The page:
There's a common misconception that artists have a monopoly on creativity...But the very act of making waves - no matter the career - is a creative one. The Chase Jarvis Live Show is an exploration of creativity, self-discovery, entrepreneurship, hard-earned lessons, and so much more. Chase sits down with the world's top creators, entrepreneurs, and thought leaders and unpacks actionable, valuable insights to help you live your dreams in career, hobby, and life.

ABOUT THIS EPISODE:

Ben Uyeda stepped away from the award-winning architecture firm he co-founded, as well as an Ivy League teaching position, to develop media companies that deliver affordable designs to the masses.

In the last four years, Ben’s design ideas have reached more than 50 million people and the free designs he gives away are being built on six different continents. Despite the populist and affordable nature of his work, Ben’s designs have been featured in an exhibition and workshop at the Vitra Furniture Museum in Germany. He shares many of his designs on his popular youtube channel, the Modern Maker, as well as his growing collaborations with brands to explore sustainable designs. This episode ranks as one of my my top 5 ever conversation. Why? Ben’s articulation of the creative process, including:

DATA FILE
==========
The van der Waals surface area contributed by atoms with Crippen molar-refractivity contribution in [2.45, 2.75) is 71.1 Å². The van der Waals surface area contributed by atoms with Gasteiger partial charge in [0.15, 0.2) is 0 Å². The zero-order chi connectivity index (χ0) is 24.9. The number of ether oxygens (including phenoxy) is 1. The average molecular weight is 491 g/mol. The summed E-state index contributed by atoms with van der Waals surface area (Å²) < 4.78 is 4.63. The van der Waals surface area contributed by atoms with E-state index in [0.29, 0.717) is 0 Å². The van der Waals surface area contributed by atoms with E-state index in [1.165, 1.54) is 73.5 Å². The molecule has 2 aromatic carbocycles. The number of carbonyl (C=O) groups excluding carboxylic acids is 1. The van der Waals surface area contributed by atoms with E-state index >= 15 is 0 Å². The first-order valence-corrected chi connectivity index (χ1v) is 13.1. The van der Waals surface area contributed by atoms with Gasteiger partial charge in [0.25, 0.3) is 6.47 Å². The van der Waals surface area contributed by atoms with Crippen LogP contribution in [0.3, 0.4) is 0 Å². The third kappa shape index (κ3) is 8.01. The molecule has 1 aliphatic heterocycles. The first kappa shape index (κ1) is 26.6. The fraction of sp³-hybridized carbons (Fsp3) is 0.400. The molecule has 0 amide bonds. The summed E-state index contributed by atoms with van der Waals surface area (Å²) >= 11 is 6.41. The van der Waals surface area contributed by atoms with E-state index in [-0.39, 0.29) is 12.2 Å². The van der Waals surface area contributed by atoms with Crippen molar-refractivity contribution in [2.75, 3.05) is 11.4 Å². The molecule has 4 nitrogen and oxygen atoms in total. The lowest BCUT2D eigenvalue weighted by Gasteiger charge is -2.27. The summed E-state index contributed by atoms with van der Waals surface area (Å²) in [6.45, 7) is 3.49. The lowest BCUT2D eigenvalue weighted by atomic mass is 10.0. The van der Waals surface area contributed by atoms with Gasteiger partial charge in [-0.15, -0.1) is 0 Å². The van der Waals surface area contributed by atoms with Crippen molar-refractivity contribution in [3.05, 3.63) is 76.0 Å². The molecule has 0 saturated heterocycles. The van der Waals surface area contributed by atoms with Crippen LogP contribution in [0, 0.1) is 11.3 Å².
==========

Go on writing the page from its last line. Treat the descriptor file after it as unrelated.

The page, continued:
• How and why to start with what you have?
  • Building your career through a process of creating larger and more complex projects over time
  • The difference between mastery and competency, and how sometimes competency is all you need
  • The challenges of scaling creativity
  • and much more.

If you’ve either struggled with your hyphenated creative identity or simply need a boost of inspiration, this episode is going to bring you a ton of value.

Reviews